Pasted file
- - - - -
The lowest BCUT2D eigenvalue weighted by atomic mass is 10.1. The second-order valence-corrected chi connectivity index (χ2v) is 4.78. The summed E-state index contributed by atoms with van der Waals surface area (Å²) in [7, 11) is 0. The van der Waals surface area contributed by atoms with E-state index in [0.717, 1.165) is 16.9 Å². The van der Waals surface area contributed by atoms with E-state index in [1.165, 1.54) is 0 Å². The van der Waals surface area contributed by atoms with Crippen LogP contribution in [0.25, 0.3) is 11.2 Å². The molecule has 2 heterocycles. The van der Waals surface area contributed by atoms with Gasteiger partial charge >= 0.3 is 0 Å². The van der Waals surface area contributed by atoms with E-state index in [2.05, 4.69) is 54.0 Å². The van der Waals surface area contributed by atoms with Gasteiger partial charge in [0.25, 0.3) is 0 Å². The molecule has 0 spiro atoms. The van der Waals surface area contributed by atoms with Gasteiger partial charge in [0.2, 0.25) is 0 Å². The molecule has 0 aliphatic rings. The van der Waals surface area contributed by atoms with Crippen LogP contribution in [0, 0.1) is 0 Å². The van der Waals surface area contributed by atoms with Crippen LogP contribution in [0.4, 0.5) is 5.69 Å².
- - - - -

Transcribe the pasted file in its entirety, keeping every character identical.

The lowest BCUT2D eigenvalue weighted by atomic mass is 10.1. The second-order valence-corrected chi connectivity index (χ2v) is 4.78. The summed E-state index contributed by atoms with van der Waals surface area (Å²) in [7, 11) is 0. The van der Waals surface area contributed by atoms with E-state index in [0.717, 1.165) is 16.9 Å². The van der Waals surface area contributed by atoms with E-state index in [1.165, 1.54) is 0 Å². The van der Waals surface area contributed by atoms with Crippen LogP contribution in [0.25, 0.3) is 11.2 Å². The molecule has 2 heterocycles. The van der Waals surface area contributed by atoms with Gasteiger partial charge >= 0.3 is 0 Å². The van der Waals surface area contributed by atoms with E-state index in [2.05, 4.69) is 54.0 Å². The van der Waals surface area contributed by atoms with Gasteiger partial charge in [0.25, 0.3) is 0 Å². The molecule has 0 spiro atoms. The van der Waals surface area contributed by atoms with Gasteiger partial charge in [0.2, 0.25) is 0 Å². The molecule has 0 aliphatic rings. The van der Waals surface area contributed by atoms with Crippen LogP contribution in [0, 0.1) is 0 Å². The van der Waals surface area contributed by atoms with Crippen LogP contribution in [0.4, 0.5) is 5.69 Å².